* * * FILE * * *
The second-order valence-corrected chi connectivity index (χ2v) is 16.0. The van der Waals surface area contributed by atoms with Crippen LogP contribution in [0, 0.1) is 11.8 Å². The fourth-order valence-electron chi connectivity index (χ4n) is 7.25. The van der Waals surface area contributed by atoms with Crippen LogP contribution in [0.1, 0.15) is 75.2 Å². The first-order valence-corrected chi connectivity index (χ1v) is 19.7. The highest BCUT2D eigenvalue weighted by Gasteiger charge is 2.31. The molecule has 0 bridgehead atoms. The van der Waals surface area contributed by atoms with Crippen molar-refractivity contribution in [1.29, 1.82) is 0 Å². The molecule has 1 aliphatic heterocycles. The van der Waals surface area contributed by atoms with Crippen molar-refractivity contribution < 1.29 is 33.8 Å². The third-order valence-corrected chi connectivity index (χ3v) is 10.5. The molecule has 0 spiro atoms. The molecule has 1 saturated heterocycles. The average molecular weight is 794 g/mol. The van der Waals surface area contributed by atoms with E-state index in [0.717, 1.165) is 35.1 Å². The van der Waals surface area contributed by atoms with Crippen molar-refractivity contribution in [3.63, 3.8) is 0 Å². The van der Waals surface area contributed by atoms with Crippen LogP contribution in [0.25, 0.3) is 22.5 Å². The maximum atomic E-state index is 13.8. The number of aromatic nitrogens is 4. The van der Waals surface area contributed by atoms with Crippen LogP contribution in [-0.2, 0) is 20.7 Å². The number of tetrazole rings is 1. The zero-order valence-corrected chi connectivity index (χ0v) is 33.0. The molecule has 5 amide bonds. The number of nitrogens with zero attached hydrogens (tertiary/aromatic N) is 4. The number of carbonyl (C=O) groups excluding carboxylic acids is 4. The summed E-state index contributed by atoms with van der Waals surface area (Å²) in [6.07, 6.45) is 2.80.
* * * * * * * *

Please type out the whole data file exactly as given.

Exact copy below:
The second-order valence-corrected chi connectivity index (χ2v) is 16.0. The van der Waals surface area contributed by atoms with Crippen LogP contribution in [0, 0.1) is 11.8 Å². The fourth-order valence-electron chi connectivity index (χ4n) is 7.25. The van der Waals surface area contributed by atoms with Crippen LogP contribution in [0.1, 0.15) is 75.2 Å². The first-order valence-corrected chi connectivity index (χ1v) is 19.7. The highest BCUT2D eigenvalue weighted by Gasteiger charge is 2.31. The molecule has 0 bridgehead atoms. The van der Waals surface area contributed by atoms with Crippen molar-refractivity contribution in [1.29, 1.82) is 0 Å². The molecule has 1 aliphatic heterocycles. The van der Waals surface area contributed by atoms with Crippen molar-refractivity contribution < 1.29 is 33.8 Å². The third-order valence-corrected chi connectivity index (χ3v) is 10.5. The molecule has 0 spiro atoms. The molecule has 1 saturated heterocycles. The average molecular weight is 794 g/mol. The van der Waals surface area contributed by atoms with E-state index in [0.717, 1.165) is 35.1 Å². The van der Waals surface area contributed by atoms with Crippen molar-refractivity contribution in [3.63, 3.8) is 0 Å². The van der Waals surface area contributed by atoms with Crippen LogP contribution in [0.25, 0.3) is 22.5 Å². The maximum atomic E-state index is 13.8. The number of aromatic nitrogens is 4. The van der Waals surface area contributed by atoms with Crippen LogP contribution in [-0.2, 0) is 20.7 Å². The number of tetrazole rings is 1. The zero-order valence-corrected chi connectivity index (χ0v) is 33.0. The molecule has 5 amide bonds. The number of nitrogens with zero attached hydrogens (tertiary/aromatic N) is 4. The number of carbonyl (C=O) groups excluding carboxylic acids is 4. The summed E-state index contributed by atoms with van der Waals surface area (Å²) in [6.07, 6.45) is 2.80.